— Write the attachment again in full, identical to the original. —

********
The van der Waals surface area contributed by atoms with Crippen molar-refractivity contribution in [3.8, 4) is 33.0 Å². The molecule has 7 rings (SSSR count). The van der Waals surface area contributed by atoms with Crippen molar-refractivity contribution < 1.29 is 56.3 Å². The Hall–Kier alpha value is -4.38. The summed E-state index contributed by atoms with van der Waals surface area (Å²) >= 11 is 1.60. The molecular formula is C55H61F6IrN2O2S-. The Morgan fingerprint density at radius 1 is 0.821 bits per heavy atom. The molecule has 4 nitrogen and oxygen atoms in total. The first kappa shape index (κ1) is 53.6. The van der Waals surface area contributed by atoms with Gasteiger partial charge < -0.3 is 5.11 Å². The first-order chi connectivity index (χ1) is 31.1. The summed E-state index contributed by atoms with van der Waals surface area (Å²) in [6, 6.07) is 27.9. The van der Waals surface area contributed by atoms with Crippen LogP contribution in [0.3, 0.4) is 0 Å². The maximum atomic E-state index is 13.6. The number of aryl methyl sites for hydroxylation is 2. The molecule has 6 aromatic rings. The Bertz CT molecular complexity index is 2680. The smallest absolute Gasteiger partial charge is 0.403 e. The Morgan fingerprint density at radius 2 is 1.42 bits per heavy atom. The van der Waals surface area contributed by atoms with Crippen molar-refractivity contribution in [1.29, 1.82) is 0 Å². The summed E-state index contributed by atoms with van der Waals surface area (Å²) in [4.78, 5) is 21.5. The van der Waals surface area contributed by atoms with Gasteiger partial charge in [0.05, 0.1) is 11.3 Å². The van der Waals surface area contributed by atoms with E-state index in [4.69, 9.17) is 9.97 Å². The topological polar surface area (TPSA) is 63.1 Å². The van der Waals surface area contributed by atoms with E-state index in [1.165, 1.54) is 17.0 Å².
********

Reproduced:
The van der Waals surface area contributed by atoms with Crippen molar-refractivity contribution in [3.8, 4) is 33.0 Å². The molecule has 7 rings (SSSR count). The van der Waals surface area contributed by atoms with Crippen molar-refractivity contribution < 1.29 is 56.3 Å². The Hall–Kier alpha value is -4.38. The summed E-state index contributed by atoms with van der Waals surface area (Å²) >= 11 is 1.60. The molecular formula is C55H61F6IrN2O2S-. The Morgan fingerprint density at radius 1 is 0.821 bits per heavy atom. The molecule has 4 nitrogen and oxygen atoms in total. The first kappa shape index (κ1) is 53.6. The van der Waals surface area contributed by atoms with Gasteiger partial charge < -0.3 is 5.11 Å². The first-order chi connectivity index (χ1) is 31.1. The summed E-state index contributed by atoms with van der Waals surface area (Å²) in [6, 6.07) is 27.9. The van der Waals surface area contributed by atoms with Crippen LogP contribution in [0.3, 0.4) is 0 Å². The maximum atomic E-state index is 13.6. The number of aryl methyl sites for hydroxylation is 2. The molecule has 6 aromatic rings. The Bertz CT molecular complexity index is 2680. The smallest absolute Gasteiger partial charge is 0.403 e. The Morgan fingerprint density at radius 2 is 1.42 bits per heavy atom. The van der Waals surface area contributed by atoms with Crippen molar-refractivity contribution in [1.29, 1.82) is 0 Å². The summed E-state index contributed by atoms with van der Waals surface area (Å²) in [4.78, 5) is 21.5. The van der Waals surface area contributed by atoms with Gasteiger partial charge in [0.05, 0.1) is 11.3 Å². The van der Waals surface area contributed by atoms with E-state index in [4.69, 9.17) is 9.97 Å². The topological polar surface area (TPSA) is 63.1 Å². The van der Waals surface area contributed by atoms with E-state index in [1.165, 1.54) is 17.0 Å².